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HIV-1 subtype distribution and its demographic determinants in newly diagnosed patients in Europe suggest highly compartmentalized epidemics

Ana B Abecasis12*, Annemarie MJ Wensing3, Dimitris Paraskevis4, Jurgen Vercauteren56, Kristof Theys5, David AMC Van de Vijver7, Jan Albert89, Birgitta Asjö10, Claudia Balotta11, Danail Beshkov12, Ricardo J Camacho132, Bonaventura Clotet14, Cillian De Gascun15, Algis Griskevicius16, Zehava Grossman17, Osamah Hamouda18, Andrzej Horban19, Tatjana Kolupajeva20, Klaus Korn21, Leon G Kostrikis22, Claudia Kücherer18, Kirsi Liitsola23, Marek Linka24, Claus Nielsen25, Dan Otelea26, Roger Paredes14, Mario Poljak27, Elisabeth Puchhammer-Stöckl28, Jean-Claude Schmit2930, Anders Sönnerborg31, Danika Stanekova32, Maja Stanojevic33, Daniel Struck29, Charles AB Boucher7 and Anne-Mieke Vandamme25

Author Affiliations

1 Unidade de Saúde Pública Internacional e Bioestatística, Instituto de Higiene e Medicina Tropical, Universidade Nova de Lisboa, Lisboa, Portugal

2 Centro de Malária e Outras Doenças Tropicais, Instituto de Higiene e Medicina Tropical, Universidade Nova de Lisboa, Lisboa, Portugal

3 Department of Medical Microbiology, University Medical Center Utrecht, Utrecht, the Netherlands

4 Department of Hygiene Epidemiology and Medical Statistics, Medical School, University of Athens, Athens, Greece

5 Rega Institute for Medical Research, KU Leuven, Leuven, Belgium

6 StatUa Center for Statistics, Universiteit Antwerpen, Antwerpen, Belgium

7 Department of Virology, Erasmus Medical Center, Rotterdam, the Netherlands

8 Department of Microbiology, Tumor and Cell Biology, Karolinska Institutet, Stockholm, Sweden

9 Department of Clinical Microbiology, Karolinska University Hospital, Stockholm, Sweden

10 Section for Microbiology and Immunology, The Gade Institute, University of Bergen, Bergen, Norway

11 University of Milan, Milan, Italy

12 Department of Virology, National Center of Infectious and Parasitic Diseases, Sofia, Bulgaria

13 Hospital Egas Moniz, Centro Hospitalar de Lisboa Ocidental, Lisboa, Portugal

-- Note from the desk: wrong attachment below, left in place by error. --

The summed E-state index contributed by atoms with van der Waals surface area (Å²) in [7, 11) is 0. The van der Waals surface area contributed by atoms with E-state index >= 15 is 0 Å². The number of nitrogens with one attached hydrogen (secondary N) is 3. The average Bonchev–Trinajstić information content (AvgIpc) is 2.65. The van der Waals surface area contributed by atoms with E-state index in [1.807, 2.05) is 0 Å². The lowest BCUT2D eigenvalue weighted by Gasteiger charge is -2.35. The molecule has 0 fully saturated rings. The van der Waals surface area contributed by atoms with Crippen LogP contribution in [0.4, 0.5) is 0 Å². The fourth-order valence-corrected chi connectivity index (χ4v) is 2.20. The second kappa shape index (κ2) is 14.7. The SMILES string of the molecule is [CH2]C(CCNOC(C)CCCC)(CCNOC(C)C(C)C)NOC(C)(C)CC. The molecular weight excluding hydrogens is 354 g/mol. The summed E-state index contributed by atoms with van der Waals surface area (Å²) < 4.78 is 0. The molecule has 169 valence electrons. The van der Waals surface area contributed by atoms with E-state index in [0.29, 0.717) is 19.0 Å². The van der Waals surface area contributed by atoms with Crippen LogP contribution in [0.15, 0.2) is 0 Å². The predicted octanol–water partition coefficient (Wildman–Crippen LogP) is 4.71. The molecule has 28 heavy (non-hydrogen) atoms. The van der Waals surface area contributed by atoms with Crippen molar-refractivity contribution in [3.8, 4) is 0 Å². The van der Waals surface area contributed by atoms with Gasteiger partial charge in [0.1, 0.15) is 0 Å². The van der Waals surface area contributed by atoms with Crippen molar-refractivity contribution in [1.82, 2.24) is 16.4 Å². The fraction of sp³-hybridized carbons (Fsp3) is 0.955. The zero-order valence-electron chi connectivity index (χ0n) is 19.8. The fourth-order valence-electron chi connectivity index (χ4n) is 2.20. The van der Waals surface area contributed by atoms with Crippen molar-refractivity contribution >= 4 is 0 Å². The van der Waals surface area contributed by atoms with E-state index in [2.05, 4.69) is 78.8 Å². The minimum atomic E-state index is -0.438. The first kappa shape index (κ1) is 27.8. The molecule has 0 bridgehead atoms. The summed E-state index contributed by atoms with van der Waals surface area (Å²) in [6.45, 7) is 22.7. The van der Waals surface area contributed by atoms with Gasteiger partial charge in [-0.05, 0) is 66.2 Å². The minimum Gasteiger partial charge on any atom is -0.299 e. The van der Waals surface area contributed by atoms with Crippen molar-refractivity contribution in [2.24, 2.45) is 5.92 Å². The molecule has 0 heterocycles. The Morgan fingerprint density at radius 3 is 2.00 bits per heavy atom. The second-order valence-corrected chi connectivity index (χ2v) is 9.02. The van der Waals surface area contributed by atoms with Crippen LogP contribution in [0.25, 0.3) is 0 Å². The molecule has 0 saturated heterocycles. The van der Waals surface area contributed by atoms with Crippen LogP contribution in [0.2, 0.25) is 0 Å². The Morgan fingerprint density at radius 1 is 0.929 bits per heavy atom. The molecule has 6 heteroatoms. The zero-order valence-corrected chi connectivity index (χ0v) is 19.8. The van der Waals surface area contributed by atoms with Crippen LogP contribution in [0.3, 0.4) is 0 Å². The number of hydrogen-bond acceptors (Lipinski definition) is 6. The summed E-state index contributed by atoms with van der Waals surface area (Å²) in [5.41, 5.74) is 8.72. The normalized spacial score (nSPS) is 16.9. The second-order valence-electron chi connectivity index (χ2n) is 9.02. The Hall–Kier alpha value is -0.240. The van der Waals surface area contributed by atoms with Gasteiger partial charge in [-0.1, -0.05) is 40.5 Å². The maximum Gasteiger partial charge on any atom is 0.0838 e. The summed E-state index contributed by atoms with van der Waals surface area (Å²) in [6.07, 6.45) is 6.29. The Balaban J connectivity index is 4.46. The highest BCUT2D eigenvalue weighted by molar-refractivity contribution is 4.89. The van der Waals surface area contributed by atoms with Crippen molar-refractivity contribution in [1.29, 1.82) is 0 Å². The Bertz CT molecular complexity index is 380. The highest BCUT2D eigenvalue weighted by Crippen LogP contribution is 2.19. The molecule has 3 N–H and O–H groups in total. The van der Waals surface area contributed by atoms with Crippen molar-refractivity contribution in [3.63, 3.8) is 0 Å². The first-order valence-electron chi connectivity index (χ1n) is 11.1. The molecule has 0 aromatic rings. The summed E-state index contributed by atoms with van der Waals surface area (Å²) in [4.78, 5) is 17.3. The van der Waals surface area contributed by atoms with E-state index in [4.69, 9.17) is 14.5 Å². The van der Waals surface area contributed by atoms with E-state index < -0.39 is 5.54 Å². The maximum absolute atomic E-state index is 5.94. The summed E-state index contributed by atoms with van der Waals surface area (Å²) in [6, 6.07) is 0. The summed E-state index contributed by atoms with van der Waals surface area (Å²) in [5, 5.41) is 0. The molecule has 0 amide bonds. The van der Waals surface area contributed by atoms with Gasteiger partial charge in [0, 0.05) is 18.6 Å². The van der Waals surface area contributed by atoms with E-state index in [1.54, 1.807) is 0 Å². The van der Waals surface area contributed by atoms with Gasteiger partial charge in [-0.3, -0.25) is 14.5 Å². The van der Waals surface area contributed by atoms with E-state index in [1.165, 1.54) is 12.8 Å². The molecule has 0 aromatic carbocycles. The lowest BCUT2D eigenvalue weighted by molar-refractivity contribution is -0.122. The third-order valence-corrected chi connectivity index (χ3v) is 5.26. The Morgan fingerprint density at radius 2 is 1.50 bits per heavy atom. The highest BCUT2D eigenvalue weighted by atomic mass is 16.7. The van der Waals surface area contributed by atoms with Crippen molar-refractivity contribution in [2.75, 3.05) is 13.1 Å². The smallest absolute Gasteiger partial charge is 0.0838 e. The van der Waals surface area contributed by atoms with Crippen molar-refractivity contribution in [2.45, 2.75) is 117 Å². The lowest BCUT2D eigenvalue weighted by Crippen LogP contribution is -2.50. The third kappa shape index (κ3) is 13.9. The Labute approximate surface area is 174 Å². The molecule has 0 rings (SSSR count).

14 irsiCaixa AIDS Research Institute & Lluita contra la SIDA Foundation, Hospital Universitari "Germans Tria si Pujol", Badalona, Spain

15 University College Dublin, Dublin, Ireland

16 National Public Health Surveillance Laboratory, Vilnius, Lithuania

17 Sheba Medical Center, Ramat Gan, and Tel Aviv University, Tel Aviv, Israel

18 Robert-Koch Institute, Berlin, Germany

19 Warsaw Medical University and Hospital of Infectious Diseases, Warsaw, Poland

20 Infectology Center of Latvia, Riga, Latvia

21 Institut für Klinische und Molekulare Virologie, University of Erlangen-Nuremberg, Erlangen, Germany

22 University of Cyprus, Nicosia, Cyprus

23 National Institute for Health and Welfare, Helsinki, Finland

24 National Institute of Public Health, Prague, Czech Republic

25 Statens Serum Institute, Copenhagen, Denmark

26 Molecular Diagnostics, "Prof. Dr .Matei Bals" Institute for Infectious Diseases, Bucharest, Romania

27 University of Ljubljana, Ljubljana, Slovenia

28 Medical University Vienna, Vienna, Austria

29 Laboratory of Retrovirology, CRP-Santé, Luxembourg, Luxembourg

30 Centre Hospitalier de Luxembourg, Rollengergronn-Belair-Nord, Luxembourg

31 Divisions of Infectious Diseases and Clinical Virology, Karolinska Institute, Stockholm, Sweden

32 Slovak Medical University, Bratislava, Slovakia

33 University of Belgrade, School of Medicine, Belgrade, Serbia

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Retrovirology 2013, 10:7  doi:10.1186/1742-4690-10-7

Published: 14 January 2013

Abstract

Background

Understanding HIV-1 subtype distribution and epidemiology can assist preventive measures and clinical decisions. Sequence variation may affect antiviral drug resistance development, disease progression, evolutionary rates and transmission routes.

Results

We investigated the subtype distribution of HIV-1 in Europe and Israel in a representative sample of patients diagnosed between 2002 and 2005 and related it to the demographic data available. 2793 PRO-RT sequences were subtyped either with the REGA Subtyping tool or by a manual procedure that included phylogenetic tree and recombination analysis. The most prevalent subtypes/CRFs in our dataset were subtype B (66.1%), followed by sub-subtype A1 (6.9%), subtype C (6.8%) and CRF02_AG (4.7%). Substantial differences in the proportion of new diagnoses with distinct subtypes were found between European countries: the lowest proportion of subtype B was found in Israel (27.9%) and Portugal (39.2%), while the highest was observed in Poland (96.2%) and Slovenia (93.6%). Other subtypes were significantly more diagnosed in immigrant populations. Subtype B was significantly more diagnosed in men than in women and in MSM > IDUs > heterosexuals. Furthermore, the subtype distribution according to continent of origin of the patients suggests they acquired their infection there or in Europe from compatriots.

Conclusions

The association of subtype with demographic parameters suggests highly compartmentalized epidemics, determined by social and behavioural characteristics of the patients.